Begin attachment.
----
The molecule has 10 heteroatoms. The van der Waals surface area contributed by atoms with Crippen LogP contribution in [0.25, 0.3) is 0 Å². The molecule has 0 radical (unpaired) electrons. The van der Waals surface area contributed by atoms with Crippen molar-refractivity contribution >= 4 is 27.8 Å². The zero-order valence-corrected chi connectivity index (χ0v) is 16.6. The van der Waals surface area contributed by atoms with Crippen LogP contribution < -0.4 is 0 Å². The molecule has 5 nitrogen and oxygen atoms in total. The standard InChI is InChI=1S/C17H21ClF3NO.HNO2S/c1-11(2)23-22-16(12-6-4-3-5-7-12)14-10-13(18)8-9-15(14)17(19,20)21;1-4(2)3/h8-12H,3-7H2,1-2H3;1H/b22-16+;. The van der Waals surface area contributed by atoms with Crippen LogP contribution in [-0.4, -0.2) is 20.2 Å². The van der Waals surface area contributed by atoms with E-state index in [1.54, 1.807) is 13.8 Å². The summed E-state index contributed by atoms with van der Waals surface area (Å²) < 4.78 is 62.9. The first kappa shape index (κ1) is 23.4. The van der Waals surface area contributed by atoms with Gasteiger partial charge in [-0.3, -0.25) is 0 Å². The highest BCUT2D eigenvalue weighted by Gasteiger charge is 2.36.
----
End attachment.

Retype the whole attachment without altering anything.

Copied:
The molecule has 10 heteroatoms. The van der Waals surface area contributed by atoms with Crippen LogP contribution in [0.25, 0.3) is 0 Å². The molecule has 0 radical (unpaired) electrons. The van der Waals surface area contributed by atoms with Crippen molar-refractivity contribution >= 4 is 27.8 Å². The zero-order valence-corrected chi connectivity index (χ0v) is 16.6. The van der Waals surface area contributed by atoms with Crippen LogP contribution < -0.4 is 0 Å². The molecule has 5 nitrogen and oxygen atoms in total. The standard InChI is InChI=1S/C17H21ClF3NO.HNO2S/c1-11(2)23-22-16(12-6-4-3-5-7-12)14-10-13(18)8-9-15(14)17(19,20)21;1-4(2)3/h8-12H,3-7H2,1-2H3;1H/b22-16+;. The van der Waals surface area contributed by atoms with Crippen LogP contribution in [-0.4, -0.2) is 20.2 Å². The van der Waals surface area contributed by atoms with E-state index in [1.54, 1.807) is 13.8 Å². The summed E-state index contributed by atoms with van der Waals surface area (Å²) < 4.78 is 62.9. The first kappa shape index (κ1) is 23.4. The van der Waals surface area contributed by atoms with Gasteiger partial charge in [-0.3, -0.25) is 0 Å². The highest BCUT2D eigenvalue weighted by Gasteiger charge is 2.36.